Joachim Gauck: I cannot retreat quietly and enjoy my retirement. I need to be engaged in dialogue, otherwise I can't enjoy life. Then there's the political element. I lived most of my life under a dictatorship, I played a role in bringing it to an end, and then, as a member of our first freely elected parliament, I was assigned the job of working through the past. So political discourse became very important to me. I love freedom and I live in a country which certainly likes freedom but, as Heinrich Heine said in his day: while the Frenchman loves freedom like his betrothed, the Englishman like a demure wife, the German loves freedom like his old grandmother. It is this rather limited affinity for freedom that I must grapple with.
Have you experienced hostility at your lectures or when you talk in schools as a witness of the time?
Especially in the East, people react very differently to me. They either expect almost too much of me or they want nothing to do with me. It it not necessarily hurtful to be fought by the counter-Enlightenment. Sometimes things can get very emotional but I don't encounter that much hostility because my enemies rarely attend my events. 
You must meet a lot of young people who know almost nothing about the history of the GDR, and who don't want to know.
There is a certain ignorance among the young. For them I am an old man talking about something they know nothing about. Before, when I was still with the federal commission, I focussed my energies almost exclusively on the Stasi. Repression, arbitrariness, corrosion were the key words. I would talk about political justice and I used plenty of data and life stories to illustrate my point. Of course people were shocked, but the learning process was limited. To create more empathy, I started to use different examples and now I only talk about everyday life situations. How does one become part of a society like that? In the West I say somewhat bluntly: I will now tell you how to become an Ossi. I list all the steps towards socialisation in a completely intransigent system. First school, and the party's Pioneer organisations, the Young Pioneers with their blue kerchiefs, the Thälmann Pioneers with their red kerchiefs, and the Free German Youth (FDJ) with their blue shirts. Then I explain where it goes from there, how you get a degree or not, as the case may be, how you get into high school, or not – like my children who never belonged to these organisations.
Permanent education in conformism.
Which did not end with school. I talk about compromises and humiliating gestures of deference. What it is like to have to join a party just to become a foreman in a industrial plant, or a head engineer on a boat or a forester in the woods. Then silence engulfs the room, and I feel an intensity among the people which was not greater when I was talking about Stasi brutality. People can relate very closely to these life stories. None of them will have been in a secret police prison but all of them went through school or have pursued a profession or a job. Suddenly the people can imagine themselves as part of a uniform society. Everyone can accommodate to a dictatorship.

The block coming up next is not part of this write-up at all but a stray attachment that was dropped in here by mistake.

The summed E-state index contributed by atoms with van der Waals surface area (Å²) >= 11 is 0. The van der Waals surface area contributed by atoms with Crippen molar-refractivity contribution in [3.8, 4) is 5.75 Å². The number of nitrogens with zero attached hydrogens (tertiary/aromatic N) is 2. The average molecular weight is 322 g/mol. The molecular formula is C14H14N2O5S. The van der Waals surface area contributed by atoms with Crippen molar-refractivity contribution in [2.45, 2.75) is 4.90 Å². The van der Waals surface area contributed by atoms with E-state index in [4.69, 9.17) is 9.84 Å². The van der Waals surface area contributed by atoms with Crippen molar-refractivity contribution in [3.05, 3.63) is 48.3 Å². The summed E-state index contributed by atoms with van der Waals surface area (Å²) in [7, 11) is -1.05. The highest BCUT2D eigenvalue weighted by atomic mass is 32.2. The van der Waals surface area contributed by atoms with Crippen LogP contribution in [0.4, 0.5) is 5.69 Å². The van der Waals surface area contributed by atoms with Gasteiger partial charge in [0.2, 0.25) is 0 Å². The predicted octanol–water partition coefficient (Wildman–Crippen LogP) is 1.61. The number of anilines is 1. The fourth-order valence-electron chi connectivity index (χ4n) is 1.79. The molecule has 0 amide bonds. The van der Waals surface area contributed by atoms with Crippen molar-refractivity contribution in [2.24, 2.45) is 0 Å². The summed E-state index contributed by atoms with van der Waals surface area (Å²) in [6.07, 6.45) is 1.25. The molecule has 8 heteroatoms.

You are excusing the Ossis.
Not excusing them. I just want people who have not gone through these experiences to understand how people can change. We have two political cultures in Germany: the culture of a society in transformation in the East, and a halfway stable structure of a civil society in the West. When the two meet, of course misunderstandings occur. In my opinion, these differences stem more from the way mentalities are shaped than from participation in the communist ideology. Only a few people really believed in communism. But many people still feel that a free society is something very alien.
Even after three years in Leipzig, as someone born in West Germany I still come up against differences in habit, and I feel I stick out like a sore thumb.
You are immediately recognisable because you talk differently. You look at things differently too. Why is this a problem? A attitude that says, the world is my oyster. And this manifests itself in an open-mindedness and a readiness to chat about anything at any time. And lots of people here cannot relate to that. 
Perhaps these are nothing more than differences between Friesians and Swabians.
Regional differences certainly play a role, but the East-West divide dominates. There is a reason why I like talking about schools so much. Very little repression remained in the education system in the West. Teaching methods in the communist countries, however, can only be described as black pedagogy in red. Add to this, that no school encourages its pupils to be individuals. The ones that still risk saying "I", that stick their necks out, that question everything "only have themselves to blame" when they are not allowed to take their school leaving exams. This is why, among the generation which went to university in the GDR, people so readily exercised immense self control. It was all internalised. This constant observation of one's social surroundings results from something I call the fear-conformation syndrome, a signal system which tells the individual: don't let yourself be too easily recogniseable, it could be dangerous.
The amazing thing is how long it takes, even in conditions of freedom, to shake off the GDR mentality.